Do we have a democracy in the US, or a plutocracy? Or somewhere in between? Or something completely different? How much does money really influence American politics?

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Natalie,  The Ainu were completely destroyed.  Look at old photos of the Ainu people.  They do not look anything like the Japanese.  Look at recent photos.  Their is no resemblence to the original people of Japan.  Their culture, language, even their style of architecture were outlawed.  They have been completely assimilated.  Their mixed race decendants may try to revive their culture, but they are not Ainu.

Well, depends on what you mean by completely. Yes, the Ainu were forced to take Japanese names, and there was a lot of intermarriage, much like among our Eastern Native American tribes in the US, which is why you find blue-eyed blonds on the membership rolls of many Eastern tribes. But there ARE still pure-blooded Ainu in Japan, and I own a book that teaches the Ainu language to Japanese-speaking young people.

I dispute the idea that you have to be "pure-blooded" to be a member of an ethnic group. That's because if you go back far enough, there is no such thing as "pure-blooded". One's appearance does NOT necessarily reflect one's ancestry. Going back to the group I know best, many (but not all) Ashkenazic Jews LOOK European, but genetic study after study has found that they share more common ancestry with Arabs than with Europeans. Ethnically and culturally, they are still Jews, in spite of having genetic admixture behind them. So why do you refuse the same right to mixed-race people who identify as Ainu?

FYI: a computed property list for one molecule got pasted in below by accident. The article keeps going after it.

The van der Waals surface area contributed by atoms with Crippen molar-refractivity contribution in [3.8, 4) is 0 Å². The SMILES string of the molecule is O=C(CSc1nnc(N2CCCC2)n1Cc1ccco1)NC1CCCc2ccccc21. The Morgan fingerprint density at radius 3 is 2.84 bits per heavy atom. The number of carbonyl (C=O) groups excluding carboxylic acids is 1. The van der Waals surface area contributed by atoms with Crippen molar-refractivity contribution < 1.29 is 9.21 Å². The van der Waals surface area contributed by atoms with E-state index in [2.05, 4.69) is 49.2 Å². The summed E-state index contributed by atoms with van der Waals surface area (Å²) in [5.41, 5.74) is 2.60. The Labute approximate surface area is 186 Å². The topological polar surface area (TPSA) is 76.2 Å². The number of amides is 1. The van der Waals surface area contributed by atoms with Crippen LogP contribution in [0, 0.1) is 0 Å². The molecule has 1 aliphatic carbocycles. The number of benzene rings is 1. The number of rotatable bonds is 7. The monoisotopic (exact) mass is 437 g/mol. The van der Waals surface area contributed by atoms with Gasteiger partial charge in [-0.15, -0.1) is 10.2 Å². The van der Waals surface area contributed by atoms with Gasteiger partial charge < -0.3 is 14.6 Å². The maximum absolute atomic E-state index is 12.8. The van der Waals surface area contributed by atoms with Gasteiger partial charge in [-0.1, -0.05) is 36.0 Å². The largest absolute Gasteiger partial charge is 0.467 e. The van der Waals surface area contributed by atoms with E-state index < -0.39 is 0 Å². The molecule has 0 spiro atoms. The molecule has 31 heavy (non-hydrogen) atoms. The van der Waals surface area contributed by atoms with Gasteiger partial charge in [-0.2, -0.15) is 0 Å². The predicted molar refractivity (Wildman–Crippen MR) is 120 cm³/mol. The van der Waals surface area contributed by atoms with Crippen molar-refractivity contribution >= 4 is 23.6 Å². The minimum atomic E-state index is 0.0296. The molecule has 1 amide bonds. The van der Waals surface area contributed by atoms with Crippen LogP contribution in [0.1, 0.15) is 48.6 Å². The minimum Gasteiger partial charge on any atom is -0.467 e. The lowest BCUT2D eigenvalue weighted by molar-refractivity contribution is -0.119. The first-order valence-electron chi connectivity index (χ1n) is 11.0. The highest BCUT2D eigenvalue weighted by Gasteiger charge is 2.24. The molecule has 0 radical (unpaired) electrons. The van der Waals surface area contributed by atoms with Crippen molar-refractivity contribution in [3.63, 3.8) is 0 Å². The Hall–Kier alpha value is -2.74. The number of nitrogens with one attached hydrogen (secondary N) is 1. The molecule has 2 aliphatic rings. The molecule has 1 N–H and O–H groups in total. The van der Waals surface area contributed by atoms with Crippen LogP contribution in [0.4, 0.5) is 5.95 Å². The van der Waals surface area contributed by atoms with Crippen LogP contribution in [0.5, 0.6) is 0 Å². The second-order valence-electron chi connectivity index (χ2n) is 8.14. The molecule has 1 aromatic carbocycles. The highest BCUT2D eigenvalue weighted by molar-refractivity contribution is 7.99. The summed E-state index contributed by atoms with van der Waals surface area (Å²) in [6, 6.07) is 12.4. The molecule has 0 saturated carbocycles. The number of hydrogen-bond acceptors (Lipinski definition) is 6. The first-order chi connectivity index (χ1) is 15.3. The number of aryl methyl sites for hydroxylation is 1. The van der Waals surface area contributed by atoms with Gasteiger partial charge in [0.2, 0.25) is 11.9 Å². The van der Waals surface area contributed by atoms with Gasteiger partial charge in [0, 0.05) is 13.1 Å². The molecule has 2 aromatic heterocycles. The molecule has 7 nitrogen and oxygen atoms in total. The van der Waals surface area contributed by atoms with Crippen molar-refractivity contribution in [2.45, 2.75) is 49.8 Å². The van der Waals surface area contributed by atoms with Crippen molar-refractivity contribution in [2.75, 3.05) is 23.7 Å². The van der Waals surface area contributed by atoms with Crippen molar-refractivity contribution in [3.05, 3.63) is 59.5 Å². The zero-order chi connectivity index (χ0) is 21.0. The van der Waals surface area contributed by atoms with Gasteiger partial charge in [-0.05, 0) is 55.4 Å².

Wanderer,

Your interpretation of what I mean is correct. And I am saying as a result of multi-national immigration in US and the civil rights movement we dont have those ancient antipathies that the cobbled countries have, at least not to the same extent. Further, based on our fundamental division there may come a time when this idea gains currency.

That would indeed be the best possible scenario, anything else I can think of would only be highly destructive. The problem is that there are so many Christians in the US that seccession would mean losing "Christian" land to the most hated people of all, us infidels. Unless we were to have overwhelming numbers in a particular area... and even in that case there are huge problems. Which is why I think we need to be far more proactive. I think it would greatly benefit our cause, and the cause of humanity, if we were to stake out our own territory sooner rather than later, say by a single city at a time. Actually it makes more sense for us to have our own city rather than a whole state, for starters. This is an idea I am growing ever more serious about.
Oh, please, make it San Francisco.  Liberal, multi-cultural, multi-lingual, more restaurants per capita than any other city, lots of gays, artists, musicians, a highly educated majority, a city of beauty. I lived there for 17 years, my happiest years.

I like it Wanderer.

On the other hand you will have provided the best of all possible targets for terrorists. And think of the international outcry for further destruction. Nothing unifies disparate forces like hatred!